Employer News

Mar 13 2023

Do you have some employees in the latter years of their working life who have been in the one role for quite some time?


Many are content in this position, but for some, their motivation has lessened. This could be because they have become generally bored with their day-to-day role, or thinking, ‘I’ll just stay here until I retire’. Or for some staff, it could be burnout. One thing to consider is the relationship between burnout and engagement. As burnout rises, engagement starts to dip. Along with this goes motivation.


From an employment perspective, this can be tricky, especially if other staff could diversify into these roles and possibly contribute more. Developing staff and understanding what motivates them should be lifelong, and developing professionally should be an active part of the employment life cycle, regardless of age. In addition, creating a climate where managers are committed to this approach will assist older staff and other staff in remaining engaged and productive.


But motivation is never one-size-fits-all, so customising the approach needs to be based on each individual employee’s attitudes and priorities while simultaneously balancing organisational needs. And what motivates staff in their later working life can differ from what drives younger employees. If money isn’t a big issue, some may not care as much about a large salary or promotions because of being at a different point in their working life. Work-life balance, leaving a legacy and mentoring others are motivators for some in this stage of their working life. Engaging older workers is about recognising and acting on individual needs. By engaging staff in this cohort, you’ll not only improve retention but you’ll also retain vital corporate memory and have staff who will serve as crucial resources to train and develop the other important age cohorts.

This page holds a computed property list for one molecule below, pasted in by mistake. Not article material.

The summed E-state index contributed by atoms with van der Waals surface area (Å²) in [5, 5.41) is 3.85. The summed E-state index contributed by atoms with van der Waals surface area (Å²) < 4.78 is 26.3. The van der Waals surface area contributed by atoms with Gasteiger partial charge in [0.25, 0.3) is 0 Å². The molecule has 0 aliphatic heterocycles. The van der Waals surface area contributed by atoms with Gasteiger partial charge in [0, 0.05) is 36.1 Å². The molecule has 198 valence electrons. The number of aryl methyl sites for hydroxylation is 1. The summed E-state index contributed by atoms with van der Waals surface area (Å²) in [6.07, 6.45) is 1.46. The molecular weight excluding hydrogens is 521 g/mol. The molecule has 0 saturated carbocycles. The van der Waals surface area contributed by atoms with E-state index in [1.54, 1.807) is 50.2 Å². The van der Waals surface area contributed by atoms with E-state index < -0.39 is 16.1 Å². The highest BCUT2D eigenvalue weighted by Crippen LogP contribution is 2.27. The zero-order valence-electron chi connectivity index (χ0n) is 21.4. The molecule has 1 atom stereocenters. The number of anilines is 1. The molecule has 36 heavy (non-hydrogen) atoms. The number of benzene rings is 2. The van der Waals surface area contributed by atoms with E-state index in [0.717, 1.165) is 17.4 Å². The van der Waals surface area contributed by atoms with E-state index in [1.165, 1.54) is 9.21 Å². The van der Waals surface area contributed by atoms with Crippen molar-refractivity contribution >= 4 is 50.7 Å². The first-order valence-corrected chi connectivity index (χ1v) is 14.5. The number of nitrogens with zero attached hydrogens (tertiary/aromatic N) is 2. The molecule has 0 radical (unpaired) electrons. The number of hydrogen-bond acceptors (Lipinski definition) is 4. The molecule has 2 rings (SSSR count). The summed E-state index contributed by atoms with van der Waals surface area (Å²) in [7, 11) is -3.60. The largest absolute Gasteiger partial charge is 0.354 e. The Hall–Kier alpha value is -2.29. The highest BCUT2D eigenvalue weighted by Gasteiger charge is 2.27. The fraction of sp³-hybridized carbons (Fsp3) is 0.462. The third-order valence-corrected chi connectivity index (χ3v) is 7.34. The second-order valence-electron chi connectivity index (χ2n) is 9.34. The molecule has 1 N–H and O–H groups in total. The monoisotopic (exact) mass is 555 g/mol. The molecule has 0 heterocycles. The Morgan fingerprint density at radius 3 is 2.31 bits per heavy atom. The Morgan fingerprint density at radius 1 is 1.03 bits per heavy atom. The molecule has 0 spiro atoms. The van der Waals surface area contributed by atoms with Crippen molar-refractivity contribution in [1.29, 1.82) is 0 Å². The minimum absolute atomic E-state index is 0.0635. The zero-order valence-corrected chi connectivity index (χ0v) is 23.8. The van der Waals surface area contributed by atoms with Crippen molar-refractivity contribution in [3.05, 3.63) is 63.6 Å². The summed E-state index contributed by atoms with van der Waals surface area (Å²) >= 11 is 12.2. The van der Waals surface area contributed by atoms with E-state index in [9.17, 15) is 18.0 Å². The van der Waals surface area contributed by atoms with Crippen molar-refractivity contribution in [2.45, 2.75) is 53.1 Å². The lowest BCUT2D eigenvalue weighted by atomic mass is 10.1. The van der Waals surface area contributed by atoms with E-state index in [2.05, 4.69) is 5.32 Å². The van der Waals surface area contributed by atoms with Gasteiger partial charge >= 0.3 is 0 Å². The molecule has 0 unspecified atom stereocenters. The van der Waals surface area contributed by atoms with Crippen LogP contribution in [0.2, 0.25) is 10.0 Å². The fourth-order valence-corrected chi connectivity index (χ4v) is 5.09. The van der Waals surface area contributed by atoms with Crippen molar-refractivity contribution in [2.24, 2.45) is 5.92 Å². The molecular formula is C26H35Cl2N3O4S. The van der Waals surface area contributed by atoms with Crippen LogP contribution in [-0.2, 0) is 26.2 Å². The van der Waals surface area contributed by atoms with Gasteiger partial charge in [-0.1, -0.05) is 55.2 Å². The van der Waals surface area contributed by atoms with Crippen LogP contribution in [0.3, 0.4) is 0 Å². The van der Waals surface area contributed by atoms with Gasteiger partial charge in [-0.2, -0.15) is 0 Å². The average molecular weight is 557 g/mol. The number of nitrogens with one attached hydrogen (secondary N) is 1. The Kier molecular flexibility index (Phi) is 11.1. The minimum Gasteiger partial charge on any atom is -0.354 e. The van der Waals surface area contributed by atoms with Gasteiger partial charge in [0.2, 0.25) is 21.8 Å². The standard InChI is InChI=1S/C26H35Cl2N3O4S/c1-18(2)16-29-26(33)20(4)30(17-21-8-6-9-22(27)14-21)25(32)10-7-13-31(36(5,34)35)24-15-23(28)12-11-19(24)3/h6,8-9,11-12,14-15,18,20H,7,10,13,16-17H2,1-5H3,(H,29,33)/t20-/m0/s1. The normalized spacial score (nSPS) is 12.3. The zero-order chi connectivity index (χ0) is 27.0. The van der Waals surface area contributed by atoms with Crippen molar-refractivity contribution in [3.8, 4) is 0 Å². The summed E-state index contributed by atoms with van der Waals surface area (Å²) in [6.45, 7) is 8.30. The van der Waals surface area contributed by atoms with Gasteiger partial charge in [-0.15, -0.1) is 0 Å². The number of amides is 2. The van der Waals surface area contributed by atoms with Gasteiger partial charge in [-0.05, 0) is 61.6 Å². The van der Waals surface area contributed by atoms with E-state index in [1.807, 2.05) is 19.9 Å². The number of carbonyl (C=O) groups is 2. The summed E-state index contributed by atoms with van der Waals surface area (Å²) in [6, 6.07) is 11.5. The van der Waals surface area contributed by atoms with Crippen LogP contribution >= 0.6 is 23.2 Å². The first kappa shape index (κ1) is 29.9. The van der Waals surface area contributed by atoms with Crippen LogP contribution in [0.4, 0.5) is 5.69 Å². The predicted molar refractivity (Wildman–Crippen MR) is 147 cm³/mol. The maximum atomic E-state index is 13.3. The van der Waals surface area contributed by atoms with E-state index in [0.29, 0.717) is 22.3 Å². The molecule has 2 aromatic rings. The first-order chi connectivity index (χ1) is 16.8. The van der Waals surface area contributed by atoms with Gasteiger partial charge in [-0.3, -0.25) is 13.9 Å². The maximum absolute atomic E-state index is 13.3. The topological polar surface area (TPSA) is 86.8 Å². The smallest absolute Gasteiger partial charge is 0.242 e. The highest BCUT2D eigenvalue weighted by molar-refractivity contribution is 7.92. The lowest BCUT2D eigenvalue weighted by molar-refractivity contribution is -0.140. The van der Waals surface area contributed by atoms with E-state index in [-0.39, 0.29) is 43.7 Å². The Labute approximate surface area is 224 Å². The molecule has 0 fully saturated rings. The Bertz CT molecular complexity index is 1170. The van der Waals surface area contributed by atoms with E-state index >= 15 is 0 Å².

Some strategies that could assist older staff to stay engaged and productive include:

  • Have a plan, know the demographics of your workforce.
  • Recognise and value older staff, their contribution, knowledge, and experience.
  • Provide flexible work alternatives – explore what their needs are – maybe they will be more motivated if they can work differently.
  • Consider whether they might like to do a less stressful role, or a different role if the opportunity avails itself.
  • Discuss with them whether they would like to be mentors as part of their role – using their wealth of knowledge and experience to help younger, eager workers looking for the keys to career success. This can be a win-win where older workers learn new technology and skills themselves.
  • Think about using the bank of skills and talents they have amassed – are there any special projects or initiatives they can lend a hand to?
  • Identify those skills that they particularly enjoy using and are essential to the organisation. Identify if there are opportunities for them to use these more within their role or team
  • Consider secondment opportunities where they can add value to the organisation while at the same time use their particular skills and experience that can be a win-win
  • Identify what motivates and fulfils them, and what their needs are, especially if these coincidence with the direction of the organisation
  • Recognise their achievements and encourage them to consider what they have already given to the company
  • Explore their sense of purpose and the intrinsic value of the work itself
  • Consult with them on topics where their experience matters and ask them as individuals how they feel they could best contribute to the organisation.
  • Invest in a transition to retirement programme or one-to-one sessions to assist them plan for when they leave


Providing meaningful and interesting work stretches older employees and makes full use of their skills and experience. This is valuable for both parties. Provide this cohort with new learning opportunities – they are never too old to learn and use this to the benefit of the organisation.


Older staff are more likely to feel engaged and have higher levels of motivation if they feel their work is varied and worthwhile. Managers play a crucial role in this process.